“Also, some camps are repetitive in activities from week to week, so if they’ll be attending multiple weeks, you may want to find a camp that offers more variety,” she adds.

Finding the right environment is just one of the keys for summer camp success, says Robyn Shrater Seeman, of Rockville, Marylaqnd, whose kids range from ages 7 to 17.

“We have four kids, so one challenge is coordinating schedules — between camp schedules and family plans like traveling or seeing relatives, and between camp and school schedules,” she says. “Another is finding camps that meet with each kid’s interests, and then seeing what will fit our budget.”

This year, her two oldest will be working at area camps, while the two youngest enjoy local day camps.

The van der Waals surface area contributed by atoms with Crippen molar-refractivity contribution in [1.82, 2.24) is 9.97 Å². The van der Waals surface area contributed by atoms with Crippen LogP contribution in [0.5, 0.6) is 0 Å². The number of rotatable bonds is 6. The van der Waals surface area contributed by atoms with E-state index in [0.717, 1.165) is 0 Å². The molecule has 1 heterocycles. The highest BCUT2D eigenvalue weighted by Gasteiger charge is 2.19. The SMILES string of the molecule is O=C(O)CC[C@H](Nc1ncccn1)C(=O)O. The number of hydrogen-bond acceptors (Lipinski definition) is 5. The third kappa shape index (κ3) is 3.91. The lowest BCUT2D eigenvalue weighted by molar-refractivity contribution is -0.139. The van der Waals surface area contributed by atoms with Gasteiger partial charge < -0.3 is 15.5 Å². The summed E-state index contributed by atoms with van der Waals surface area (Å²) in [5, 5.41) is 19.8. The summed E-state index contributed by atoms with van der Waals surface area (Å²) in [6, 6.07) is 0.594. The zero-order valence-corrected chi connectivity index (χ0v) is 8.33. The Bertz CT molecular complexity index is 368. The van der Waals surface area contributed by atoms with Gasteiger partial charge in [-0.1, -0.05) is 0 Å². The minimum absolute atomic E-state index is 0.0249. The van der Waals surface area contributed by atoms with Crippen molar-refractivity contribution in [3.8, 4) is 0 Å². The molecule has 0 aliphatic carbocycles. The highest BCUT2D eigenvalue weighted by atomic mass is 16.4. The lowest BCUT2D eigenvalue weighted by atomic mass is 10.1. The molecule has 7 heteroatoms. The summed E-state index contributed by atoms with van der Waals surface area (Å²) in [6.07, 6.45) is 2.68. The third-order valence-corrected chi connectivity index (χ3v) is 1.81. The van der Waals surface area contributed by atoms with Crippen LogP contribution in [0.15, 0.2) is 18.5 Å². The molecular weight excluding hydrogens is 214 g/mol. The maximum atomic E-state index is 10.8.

Overall, Shrater Seeman continues, “We look for a camp that is warm and inclusive. Whether it’s a general camp or a specialty camp like theater or baseball, a warm and inclusive atmosphere is really important to making it a positive experience.”

Before making a final decision, parents should also find out if their camp of choice has received accreditation from the ACA, which would indicate it has strict operational measures in place in areas like health, safety and risk-management. Camp officials advise parents to “interview” the camp director, talk to parents whose children are already in the program and make sure they are comfortable with what they are learning from these discussions.

Lisa says she’s narrowed down her choices—one sleepaway camp and one day camp, depending on which route she and her husband, Steve, feel is best—and will be making a decision shortly. But she knows it’s not a decision she could have made lightly.

“Camp, is not something to do to keep kids busy for the summer,” she says. “It’s a significant investment in helping your child grow.”